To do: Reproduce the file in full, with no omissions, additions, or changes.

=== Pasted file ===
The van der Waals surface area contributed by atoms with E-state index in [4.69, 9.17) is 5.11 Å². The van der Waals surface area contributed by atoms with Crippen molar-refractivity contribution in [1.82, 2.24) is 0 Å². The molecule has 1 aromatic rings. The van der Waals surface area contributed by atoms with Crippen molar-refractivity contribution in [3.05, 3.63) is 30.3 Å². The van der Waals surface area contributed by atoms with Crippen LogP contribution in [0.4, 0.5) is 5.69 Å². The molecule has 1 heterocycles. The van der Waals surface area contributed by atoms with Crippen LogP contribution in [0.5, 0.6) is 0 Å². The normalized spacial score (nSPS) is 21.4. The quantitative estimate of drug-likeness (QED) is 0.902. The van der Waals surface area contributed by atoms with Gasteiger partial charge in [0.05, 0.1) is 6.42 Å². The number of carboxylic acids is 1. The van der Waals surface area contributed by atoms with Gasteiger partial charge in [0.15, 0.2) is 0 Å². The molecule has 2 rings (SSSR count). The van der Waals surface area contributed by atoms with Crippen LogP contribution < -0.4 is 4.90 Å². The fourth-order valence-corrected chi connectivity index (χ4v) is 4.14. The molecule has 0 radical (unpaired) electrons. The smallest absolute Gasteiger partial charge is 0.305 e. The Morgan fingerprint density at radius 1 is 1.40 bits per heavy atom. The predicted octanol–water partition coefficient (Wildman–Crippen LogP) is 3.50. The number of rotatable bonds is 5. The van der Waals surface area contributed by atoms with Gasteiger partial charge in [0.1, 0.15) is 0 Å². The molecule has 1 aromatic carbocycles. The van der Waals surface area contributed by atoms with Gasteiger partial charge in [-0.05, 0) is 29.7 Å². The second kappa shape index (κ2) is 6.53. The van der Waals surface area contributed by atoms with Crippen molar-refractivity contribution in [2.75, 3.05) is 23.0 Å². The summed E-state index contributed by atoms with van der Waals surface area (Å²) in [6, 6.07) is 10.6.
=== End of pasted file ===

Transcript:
The van der Waals surface area contributed by atoms with E-state index in [4.69, 9.17) is 5.11 Å². The van der Waals surface area contributed by atoms with Crippen molar-refractivity contribution in [1.82, 2.24) is 0 Å². The molecule has 1 aromatic rings. The van der Waals surface area contributed by atoms with Crippen molar-refractivity contribution in [3.05, 3.63) is 30.3 Å². The van der Waals surface area contributed by atoms with Crippen LogP contribution in [0.4, 0.5) is 5.69 Å². The molecule has 1 heterocycles. The van der Waals surface area contributed by atoms with Crippen LogP contribution in [0.5, 0.6) is 0 Å². The normalized spacial score (nSPS) is 21.4. The quantitative estimate of drug-likeness (QED) is 0.902. The van der Waals surface area contributed by atoms with Gasteiger partial charge in [0.05, 0.1) is 6.42 Å². The number of carboxylic acids is 1. The van der Waals surface area contributed by atoms with Gasteiger partial charge in [0.15, 0.2) is 0 Å². The molecule has 2 rings (SSSR count). The van der Waals surface area contributed by atoms with Crippen LogP contribution < -0.4 is 4.90 Å². The fourth-order valence-corrected chi connectivity index (χ4v) is 4.14. The molecule has 0 radical (unpaired) electrons. The smallest absolute Gasteiger partial charge is 0.305 e. The Morgan fingerprint density at radius 1 is 1.40 bits per heavy atom. The predicted octanol–water partition coefficient (Wildman–Crippen LogP) is 3.50. The number of rotatable bonds is 5. The van der Waals surface area contributed by atoms with Gasteiger partial charge in [0.1, 0.15) is 0 Å². The molecule has 1 aromatic carbocycles. The van der Waals surface area contributed by atoms with Gasteiger partial charge in [-0.05, 0) is 29.7 Å². The second kappa shape index (κ2) is 6.53. The van der Waals surface area contributed by atoms with Crippen molar-refractivity contribution in [2.75, 3.05) is 23.0 Å². The summed E-state index contributed by atoms with van der Waals surface area (Å²) in [6, 6.07) is 10.6.